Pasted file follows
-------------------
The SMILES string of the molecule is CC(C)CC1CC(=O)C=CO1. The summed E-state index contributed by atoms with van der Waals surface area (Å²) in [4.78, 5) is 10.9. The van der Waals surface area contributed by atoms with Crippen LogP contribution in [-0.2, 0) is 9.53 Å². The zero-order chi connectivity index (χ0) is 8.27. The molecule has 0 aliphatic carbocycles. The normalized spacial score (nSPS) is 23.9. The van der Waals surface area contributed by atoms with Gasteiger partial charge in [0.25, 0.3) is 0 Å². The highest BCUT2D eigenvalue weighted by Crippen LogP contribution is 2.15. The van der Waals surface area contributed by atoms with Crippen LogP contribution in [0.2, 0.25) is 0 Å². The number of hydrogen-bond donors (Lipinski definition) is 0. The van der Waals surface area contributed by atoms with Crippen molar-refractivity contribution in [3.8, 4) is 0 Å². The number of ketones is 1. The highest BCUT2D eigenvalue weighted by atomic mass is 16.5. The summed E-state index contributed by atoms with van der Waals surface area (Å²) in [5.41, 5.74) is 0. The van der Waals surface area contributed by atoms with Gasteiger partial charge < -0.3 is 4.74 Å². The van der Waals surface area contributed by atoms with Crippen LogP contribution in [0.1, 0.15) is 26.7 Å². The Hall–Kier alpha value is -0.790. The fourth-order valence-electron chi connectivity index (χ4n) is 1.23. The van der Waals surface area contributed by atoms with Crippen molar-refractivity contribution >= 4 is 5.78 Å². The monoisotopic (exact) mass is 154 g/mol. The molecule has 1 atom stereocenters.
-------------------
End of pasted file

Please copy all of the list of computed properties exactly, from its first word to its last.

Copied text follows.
The SMILES string of the molecule is CC(C)CC1CC(=O)C=CO1. The summed E-state index contributed by atoms with van der Waals surface area (Å²) in [4.78, 5) is 10.9. The van der Waals surface area contributed by atoms with Crippen LogP contribution in [-0.2, 0) is 9.53 Å². The zero-order chi connectivity index (χ0) is 8.27. The molecule has 0 aliphatic carbocycles. The normalized spacial score (nSPS) is 23.9. The van der Waals surface area contributed by atoms with Gasteiger partial charge in [0.25, 0.3) is 0 Å². The highest BCUT2D eigenvalue weighted by Crippen LogP contribution is 2.15. The van der Waals surface area contributed by atoms with Crippen LogP contribution in [0.2, 0.25) is 0 Å². The number of hydrogen-bond donors (Lipinski definition) is 0. The van der Waals surface area contributed by atoms with Crippen molar-refractivity contribution in [3.8, 4) is 0 Å². The number of ketones is 1. The highest BCUT2D eigenvalue weighted by atomic mass is 16.5. The summed E-state index contributed by atoms with van der Waals surface area (Å²) in [5.41, 5.74) is 0. The van der Waals surface area contributed by atoms with Gasteiger partial charge < -0.3 is 4.74 Å². The van der Waals surface area contributed by atoms with Crippen LogP contribution in [0.1, 0.15) is 26.7 Å². The Hall–Kier alpha value is -0.790. The fourth-order valence-electron chi connectivity index (χ4n) is 1.23. The van der Waals surface area contributed by atoms with Crippen molar-refractivity contribution >= 4 is 5.78 Å². The monoisotopic (exact) mass is 154 g/mol. The molecule has 1 atom stereocenters.